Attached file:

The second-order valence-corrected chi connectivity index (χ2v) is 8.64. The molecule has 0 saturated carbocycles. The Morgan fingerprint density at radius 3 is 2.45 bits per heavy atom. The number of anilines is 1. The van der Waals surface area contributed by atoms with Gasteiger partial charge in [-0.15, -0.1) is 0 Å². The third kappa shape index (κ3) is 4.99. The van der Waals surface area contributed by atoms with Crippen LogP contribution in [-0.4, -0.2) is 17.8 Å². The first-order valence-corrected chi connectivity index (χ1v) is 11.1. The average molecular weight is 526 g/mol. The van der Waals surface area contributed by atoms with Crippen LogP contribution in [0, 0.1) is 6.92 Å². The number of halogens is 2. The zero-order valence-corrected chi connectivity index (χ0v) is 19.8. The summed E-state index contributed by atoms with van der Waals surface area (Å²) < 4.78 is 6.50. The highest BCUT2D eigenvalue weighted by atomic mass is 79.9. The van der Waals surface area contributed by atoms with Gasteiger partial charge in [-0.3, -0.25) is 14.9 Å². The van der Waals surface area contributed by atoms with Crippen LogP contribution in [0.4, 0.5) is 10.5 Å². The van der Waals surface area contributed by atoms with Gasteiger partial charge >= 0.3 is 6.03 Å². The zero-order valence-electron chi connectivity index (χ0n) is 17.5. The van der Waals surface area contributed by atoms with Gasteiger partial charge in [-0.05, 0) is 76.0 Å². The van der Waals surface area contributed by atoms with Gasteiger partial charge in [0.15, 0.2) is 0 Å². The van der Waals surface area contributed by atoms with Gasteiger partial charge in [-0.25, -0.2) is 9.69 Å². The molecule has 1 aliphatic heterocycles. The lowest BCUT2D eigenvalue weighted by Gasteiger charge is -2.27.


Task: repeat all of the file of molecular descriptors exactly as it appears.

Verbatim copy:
The second-order valence-corrected chi connectivity index (χ2v) is 8.64. The molecule has 0 saturated carbocycles. The Morgan fingerprint density at radius 3 is 2.45 bits per heavy atom. The number of anilines is 1. The van der Waals surface area contributed by atoms with Gasteiger partial charge in [-0.15, -0.1) is 0 Å². The third kappa shape index (κ3) is 4.99. The van der Waals surface area contributed by atoms with Crippen LogP contribution in [-0.4, -0.2) is 17.8 Å². The first-order valence-corrected chi connectivity index (χ1v) is 11.1. The average molecular weight is 526 g/mol. The van der Waals surface area contributed by atoms with Crippen LogP contribution in [0, 0.1) is 6.92 Å². The number of halogens is 2. The zero-order valence-corrected chi connectivity index (χ0v) is 19.8. The summed E-state index contributed by atoms with van der Waals surface area (Å²) < 4.78 is 6.50. The highest BCUT2D eigenvalue weighted by atomic mass is 79.9. The van der Waals surface area contributed by atoms with Gasteiger partial charge in [-0.3, -0.25) is 14.9 Å². The van der Waals surface area contributed by atoms with Crippen LogP contribution in [0.4, 0.5) is 10.5 Å². The van der Waals surface area contributed by atoms with Gasteiger partial charge >= 0.3 is 6.03 Å². The zero-order valence-electron chi connectivity index (χ0n) is 17.5. The van der Waals surface area contributed by atoms with Gasteiger partial charge in [-0.05, 0) is 76.0 Å². The van der Waals surface area contributed by atoms with Gasteiger partial charge in [0.15, 0.2) is 0 Å². The van der Waals surface area contributed by atoms with Gasteiger partial charge in [-0.25, -0.2) is 9.69 Å². The molecule has 1 aliphatic heterocycles. The lowest BCUT2D eigenvalue weighted by Gasteiger charge is -2.27.